Nuclear translocation of UDCA by the glucocorticoid receptor is required to reduce TGF-β1–induced apoptosis in rat hepatocytes


  • Potential conflict of interest: Nothing to report.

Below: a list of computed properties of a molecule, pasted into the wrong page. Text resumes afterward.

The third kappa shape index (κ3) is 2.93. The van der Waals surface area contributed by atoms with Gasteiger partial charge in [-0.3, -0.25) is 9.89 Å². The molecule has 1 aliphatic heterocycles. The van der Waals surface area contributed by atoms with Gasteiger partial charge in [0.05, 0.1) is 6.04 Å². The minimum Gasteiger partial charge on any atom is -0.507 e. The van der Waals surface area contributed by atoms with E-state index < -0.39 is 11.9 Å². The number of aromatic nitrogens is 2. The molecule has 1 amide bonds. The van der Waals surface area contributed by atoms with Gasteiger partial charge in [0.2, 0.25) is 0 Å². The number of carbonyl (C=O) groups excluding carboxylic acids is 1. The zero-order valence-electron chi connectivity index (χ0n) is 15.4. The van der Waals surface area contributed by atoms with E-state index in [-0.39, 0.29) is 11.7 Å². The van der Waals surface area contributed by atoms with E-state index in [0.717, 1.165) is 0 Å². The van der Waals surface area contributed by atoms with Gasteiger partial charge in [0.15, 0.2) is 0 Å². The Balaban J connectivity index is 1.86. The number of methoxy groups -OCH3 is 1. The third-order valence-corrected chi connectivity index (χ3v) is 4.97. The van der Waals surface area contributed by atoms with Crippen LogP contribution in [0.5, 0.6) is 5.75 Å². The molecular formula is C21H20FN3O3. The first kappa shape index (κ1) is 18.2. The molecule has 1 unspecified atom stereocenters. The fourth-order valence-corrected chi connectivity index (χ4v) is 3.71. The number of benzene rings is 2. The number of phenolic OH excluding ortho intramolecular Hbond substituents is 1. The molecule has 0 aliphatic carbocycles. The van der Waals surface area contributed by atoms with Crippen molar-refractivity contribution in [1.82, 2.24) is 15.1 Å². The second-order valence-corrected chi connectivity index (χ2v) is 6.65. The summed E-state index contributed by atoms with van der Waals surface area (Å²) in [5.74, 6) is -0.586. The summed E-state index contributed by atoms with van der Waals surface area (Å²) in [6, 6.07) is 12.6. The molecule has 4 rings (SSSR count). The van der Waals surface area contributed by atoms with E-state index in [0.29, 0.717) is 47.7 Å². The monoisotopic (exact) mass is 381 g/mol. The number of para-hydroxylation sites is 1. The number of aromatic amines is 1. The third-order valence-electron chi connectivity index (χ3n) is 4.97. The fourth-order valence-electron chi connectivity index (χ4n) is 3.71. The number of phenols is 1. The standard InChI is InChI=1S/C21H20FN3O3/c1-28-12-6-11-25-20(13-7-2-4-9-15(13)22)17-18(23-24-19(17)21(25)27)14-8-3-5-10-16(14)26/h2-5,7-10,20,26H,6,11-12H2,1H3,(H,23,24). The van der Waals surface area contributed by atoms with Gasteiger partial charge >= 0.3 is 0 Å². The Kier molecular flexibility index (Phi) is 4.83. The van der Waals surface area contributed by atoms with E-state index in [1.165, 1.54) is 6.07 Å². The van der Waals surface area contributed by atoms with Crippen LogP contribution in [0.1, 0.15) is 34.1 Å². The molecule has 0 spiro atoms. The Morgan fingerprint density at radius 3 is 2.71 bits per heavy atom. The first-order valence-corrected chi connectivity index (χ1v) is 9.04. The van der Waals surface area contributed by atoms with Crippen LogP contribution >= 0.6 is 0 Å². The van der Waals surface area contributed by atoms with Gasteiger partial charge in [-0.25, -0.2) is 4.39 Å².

Ursodeoxycholic acid (UDCA) inhibits classical mitochondrial pathways of apoptosis by either directly stabilizing mitochondrial membranes or modulating specific upstream targets. Furthermore, UDCA regulates apoptosis-related genes from transforming growth factor β1 (TGF-β1)–induced hepatocyte apoptosis by a nuclear steroid receptor (NSR)–dependent mechanism. In this study, we further investigated the potential role of the glucocorticoid receptor (GR) in the antiapoptotic function of UDCA. Our results with short interference RNA (siRNA) technology confirmed that UDCA significantly reduces TGF-β1–induced apoptosis of primary rat hepatocytes through a GR-dependent effect. Immunoprecipitation assays and confocal microscopy showed that UDCA enhanced free GR levels with subsequent GR nuclear translocation. Interestingly, when a carboxy-terminus deleted form of GR was used, UDCA no longer increased free GR and/or GR translocation, nor did it protect against TGF-β1–induced apoptosis. In co-transfection experiments with GR response element reporter and overexpression constructs, UDCA did not enhance the transactivation of GR with TGF-β1. Finally, using a flourescently labeled UDCA molecule, the bile acid appeared diffuse in the cytosol but was aggregated in the nucleus of hepatocytes. Both siRNA assays and transfection experiments with either wild-type or mutant forms of GR showed that nuclear trafficking occurs through a GR-dependent mechanism. In conclusion, these results further clarify the antiapoptotic mechanism(s) of UDCA and suggest that GR is crucial for the nuclear translocation of this bile acid for reducing apoptosis. (HEPATOLOGY 2005;42:925–934.)